This world is ours from the moment we are born. The world is full of hope, dreams, aspirations, and most of all, challenges. There will be many challenges ahead, and some will be difficult. Having said this, anybody born with a life-threatening condition can inflict severe consequences for the rest of their lives.
In 1989, I was being suffocated by meconium before my birth, limiting my airways and preventing adequate oxygen. While I was rescued by a C-section, the damage had already been done. As a result of my father’s concern for my future, a nurse informed him that I would never be a straight-A student and that I could expect, at best, a C average. Despite her offensive response, my father promised to do everything in his power to support and love me.
As a child, my parents began searching for a school that could understand my disability and ensure I would receive the best education possible. The hunt was on for a school that would support my education to its potential. They found it. A one-floor school with experienced staff who were eager to take care of all of my needs. The principal assured my parents that I would receive the best educational resources to support my academic success.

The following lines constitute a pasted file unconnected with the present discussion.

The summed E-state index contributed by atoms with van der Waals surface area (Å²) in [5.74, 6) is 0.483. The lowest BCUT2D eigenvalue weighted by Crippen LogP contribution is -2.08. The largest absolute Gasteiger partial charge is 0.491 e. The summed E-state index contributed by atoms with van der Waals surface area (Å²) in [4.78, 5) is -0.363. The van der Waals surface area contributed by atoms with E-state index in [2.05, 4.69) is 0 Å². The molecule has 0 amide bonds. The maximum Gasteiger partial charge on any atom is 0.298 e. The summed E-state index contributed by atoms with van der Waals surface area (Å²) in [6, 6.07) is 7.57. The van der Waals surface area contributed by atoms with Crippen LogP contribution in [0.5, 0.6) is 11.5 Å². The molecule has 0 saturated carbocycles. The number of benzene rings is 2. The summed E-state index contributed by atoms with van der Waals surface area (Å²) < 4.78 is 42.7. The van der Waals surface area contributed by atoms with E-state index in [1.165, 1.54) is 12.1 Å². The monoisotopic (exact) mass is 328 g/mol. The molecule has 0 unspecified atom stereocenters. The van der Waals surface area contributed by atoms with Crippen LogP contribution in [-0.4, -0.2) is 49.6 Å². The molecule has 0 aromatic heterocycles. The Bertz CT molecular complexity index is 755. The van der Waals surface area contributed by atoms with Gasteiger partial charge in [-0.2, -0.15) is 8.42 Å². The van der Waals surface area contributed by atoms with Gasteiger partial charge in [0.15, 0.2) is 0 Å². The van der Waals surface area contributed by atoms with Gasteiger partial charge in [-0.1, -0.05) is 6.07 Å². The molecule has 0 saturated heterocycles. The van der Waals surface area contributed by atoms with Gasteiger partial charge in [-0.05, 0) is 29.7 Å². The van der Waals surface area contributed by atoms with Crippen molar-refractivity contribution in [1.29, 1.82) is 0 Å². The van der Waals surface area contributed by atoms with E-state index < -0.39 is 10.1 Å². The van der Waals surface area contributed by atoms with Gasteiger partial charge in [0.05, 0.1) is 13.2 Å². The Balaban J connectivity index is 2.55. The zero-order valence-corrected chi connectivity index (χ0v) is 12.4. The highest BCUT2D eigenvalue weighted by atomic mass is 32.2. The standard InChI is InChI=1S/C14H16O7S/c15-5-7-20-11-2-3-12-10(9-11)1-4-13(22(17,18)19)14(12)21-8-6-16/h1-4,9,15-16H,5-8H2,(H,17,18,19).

As I was cognitively able to be on the same academic level as my classmates when I entered kindergarten in 1993, it represented a learning curve for the school system. It was an educational experience for my teachers, parents, and myself throughout the first few years. In an educational setting, I had ample time to figure out what tools I needed to succeed. My elementary years were filled with meetings with the principal, teachers, Educational Assistants (EAs), resource teachers, occupational therapy, physical therapy, speech therapy, and hearing to ensure I had all the resources to succeed.
I encountered new challenges as the head of Special Education (Spec Ed) had difficulty believing that some of the work I was completing was mine. She couldn’t understand how I had worked without any support from computer software (e.g., voice recognition) during elementary school.
Working with the Technical Access team, we tried many different systems and finally settled on using a joystick, and a keyboard adapted to allow me to type using one finger. As a result, I could enter my data and keep up with my own pace and independence. One day I was given the chance to prove to her just how capable I was, and she said, “Kyle, you have proven me wrong; you are an intelligent young man. You have earned my respect.”
My journey started with a plethora of EA’s.
They are the foundations for the individualised educational structure for each child. Teachers need them as they can be the pillar of the classroom, supporting the delivery of education to all students with various needs. The role of an EA allows teachers to teach and to give equal attention and compassion to all students.
In an ironic twist, twenty-nine years later, I presented a PowerPoint presentation to 160 elementary EAs, some of whom were my former EAs. My interpretation of the value of their contributions to our education was heard by all of them. Our students’ lives are profoundly affected by them.